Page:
When the fire alarm bells sounded at Huntington High School early Friday morning it wasn't a drill. It was the real thing. The alarm went off at 4:30 a.m. and the Huntington Manor Fire Department was on the scene within ten minutes, using about 1,000 gallons of water to put the fire out. The Suffolk Police arson squad is actively investigating.
"This was arson and we take it very seriously," Assistant Superintendent David H. Grackin said. Arson investigators arrived within hours of the fire to begin their work. The building is under 24-hour video surveillance and tapes are being reviewed for possible clues to the crime.
The early morning blaze occurred on the roof of the 52 year old building, above rooms 200 and 201. The fire alarm sounded when smoke was detected inside the structure. Among the district officials responding to the scene were Director of Facilities Paul Rispoli, Operations Supervisor Alvin White, Superintendent John J. Finello and Mr. Grackin, along with several members of the buildings and grounds department staff.
School officials contacted the New York Schools Insurance Reciprocal at about 5 a.m. and an adjuster was at the high school by 6:30 a.m. Trucks from Belfor Property Restoration, which was called in for cleaning and repairs, pulled up to the school at 8 a.m.
Damage to the building was contained. "The fire department did a nice job," Mr. Grackin said. "They didn't overdo it." Firefighters were on the scene for about 45 minutes.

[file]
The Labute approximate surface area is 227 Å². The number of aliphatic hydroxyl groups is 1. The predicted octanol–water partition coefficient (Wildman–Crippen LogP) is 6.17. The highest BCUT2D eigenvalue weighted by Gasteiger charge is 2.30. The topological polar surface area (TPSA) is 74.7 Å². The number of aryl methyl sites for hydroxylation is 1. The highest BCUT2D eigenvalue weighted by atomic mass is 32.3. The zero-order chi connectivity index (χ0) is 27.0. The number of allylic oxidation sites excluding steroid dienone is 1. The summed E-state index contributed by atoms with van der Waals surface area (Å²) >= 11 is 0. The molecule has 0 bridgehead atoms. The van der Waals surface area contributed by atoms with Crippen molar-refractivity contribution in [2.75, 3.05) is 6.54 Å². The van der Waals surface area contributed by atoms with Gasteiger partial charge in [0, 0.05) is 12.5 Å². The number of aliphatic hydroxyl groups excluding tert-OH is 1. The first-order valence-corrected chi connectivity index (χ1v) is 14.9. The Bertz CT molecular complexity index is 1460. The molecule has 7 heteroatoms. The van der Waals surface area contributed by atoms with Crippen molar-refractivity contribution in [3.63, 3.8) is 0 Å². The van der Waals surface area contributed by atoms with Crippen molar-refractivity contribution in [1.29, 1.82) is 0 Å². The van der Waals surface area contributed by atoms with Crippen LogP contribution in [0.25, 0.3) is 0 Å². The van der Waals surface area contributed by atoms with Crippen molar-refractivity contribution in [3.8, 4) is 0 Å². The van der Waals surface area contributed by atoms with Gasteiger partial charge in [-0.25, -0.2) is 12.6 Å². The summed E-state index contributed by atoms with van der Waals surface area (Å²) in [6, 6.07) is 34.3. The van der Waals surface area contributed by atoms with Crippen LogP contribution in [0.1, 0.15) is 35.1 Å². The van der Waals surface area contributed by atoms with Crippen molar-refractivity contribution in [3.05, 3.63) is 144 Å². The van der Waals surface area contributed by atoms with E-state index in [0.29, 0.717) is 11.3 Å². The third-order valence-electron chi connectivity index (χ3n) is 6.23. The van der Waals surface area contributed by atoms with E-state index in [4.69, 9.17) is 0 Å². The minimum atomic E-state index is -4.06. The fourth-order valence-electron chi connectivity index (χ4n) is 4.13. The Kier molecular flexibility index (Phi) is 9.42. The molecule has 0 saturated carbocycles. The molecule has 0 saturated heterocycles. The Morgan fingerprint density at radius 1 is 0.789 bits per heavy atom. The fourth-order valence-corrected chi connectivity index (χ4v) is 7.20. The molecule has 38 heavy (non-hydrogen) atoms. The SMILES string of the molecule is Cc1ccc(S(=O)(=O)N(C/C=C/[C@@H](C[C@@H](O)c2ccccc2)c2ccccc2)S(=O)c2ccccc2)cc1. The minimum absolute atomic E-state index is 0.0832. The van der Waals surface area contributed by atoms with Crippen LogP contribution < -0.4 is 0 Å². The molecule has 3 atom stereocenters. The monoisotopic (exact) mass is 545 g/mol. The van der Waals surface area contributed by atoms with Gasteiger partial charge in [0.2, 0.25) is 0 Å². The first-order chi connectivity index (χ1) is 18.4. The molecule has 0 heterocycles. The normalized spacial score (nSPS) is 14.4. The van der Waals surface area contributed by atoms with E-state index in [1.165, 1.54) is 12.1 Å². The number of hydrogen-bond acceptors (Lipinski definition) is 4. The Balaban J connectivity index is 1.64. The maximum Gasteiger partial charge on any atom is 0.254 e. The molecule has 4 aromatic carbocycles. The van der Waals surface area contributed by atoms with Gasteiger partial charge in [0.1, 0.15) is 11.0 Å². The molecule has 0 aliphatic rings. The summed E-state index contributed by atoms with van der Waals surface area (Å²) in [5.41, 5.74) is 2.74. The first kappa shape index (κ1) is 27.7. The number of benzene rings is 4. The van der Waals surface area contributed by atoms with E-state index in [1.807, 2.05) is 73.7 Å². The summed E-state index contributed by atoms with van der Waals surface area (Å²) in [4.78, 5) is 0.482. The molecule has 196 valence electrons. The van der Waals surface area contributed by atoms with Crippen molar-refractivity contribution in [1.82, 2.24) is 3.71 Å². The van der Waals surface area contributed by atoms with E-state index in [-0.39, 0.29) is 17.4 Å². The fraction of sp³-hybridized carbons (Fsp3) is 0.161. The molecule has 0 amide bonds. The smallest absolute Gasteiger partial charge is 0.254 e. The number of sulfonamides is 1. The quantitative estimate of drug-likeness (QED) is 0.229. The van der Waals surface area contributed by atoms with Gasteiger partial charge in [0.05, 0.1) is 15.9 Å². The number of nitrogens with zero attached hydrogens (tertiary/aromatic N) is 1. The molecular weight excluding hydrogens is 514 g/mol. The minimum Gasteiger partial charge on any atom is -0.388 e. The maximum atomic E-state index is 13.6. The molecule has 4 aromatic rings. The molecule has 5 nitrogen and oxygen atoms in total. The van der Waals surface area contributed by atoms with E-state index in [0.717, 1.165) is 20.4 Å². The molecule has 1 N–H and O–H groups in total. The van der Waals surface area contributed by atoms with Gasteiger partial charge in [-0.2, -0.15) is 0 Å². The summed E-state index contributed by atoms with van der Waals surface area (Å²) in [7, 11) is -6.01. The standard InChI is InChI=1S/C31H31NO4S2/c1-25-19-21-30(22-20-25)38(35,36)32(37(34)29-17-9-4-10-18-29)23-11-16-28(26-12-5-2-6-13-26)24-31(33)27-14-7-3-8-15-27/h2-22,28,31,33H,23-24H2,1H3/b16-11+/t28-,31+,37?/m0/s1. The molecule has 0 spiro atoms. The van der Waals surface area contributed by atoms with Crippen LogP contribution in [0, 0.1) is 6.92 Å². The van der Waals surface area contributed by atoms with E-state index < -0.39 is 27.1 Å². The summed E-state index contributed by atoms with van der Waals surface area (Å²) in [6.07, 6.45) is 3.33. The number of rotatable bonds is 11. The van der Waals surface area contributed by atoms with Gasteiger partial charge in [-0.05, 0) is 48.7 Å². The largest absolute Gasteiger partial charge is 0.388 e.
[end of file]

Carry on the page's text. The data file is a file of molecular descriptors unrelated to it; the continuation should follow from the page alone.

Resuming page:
The Belfor emergency response team included electricians, roofers, cleaners and painters. Computers were relocated out of room 201, ceiling tiles were removed and walls, ceilings and floors were scrubbed clean. A special paint was applied to encapsulate any remaining smells and then the two rooms were repainted and new ceiling tiles were installed. A thermostat in room 200 also needed to be replaced.
A 6 x 12 foot section of the rubberized roof had to be removed and replaced. "The fire actually punched holes into the roof deck," Mr. Grackin said. Fans, ozone and negative air machines were activated in the first and second floor front hallways to remove all traces of smoke and to purify the air. Belfor used a special "clean air with activated charcoal" cream that was put on fan filters.
With the recent fire in West Babylon that destroyed an elementary school still fresh in mind, district officials said it was fortunate the damage to Huntington High School was limited. "It could have been disastrous," Mr. Rispoli said.
Anyone with information about the fire can anonymously call Mr. Grackin's office at 673-2111.
Story courtesy Huntington Union Free School District.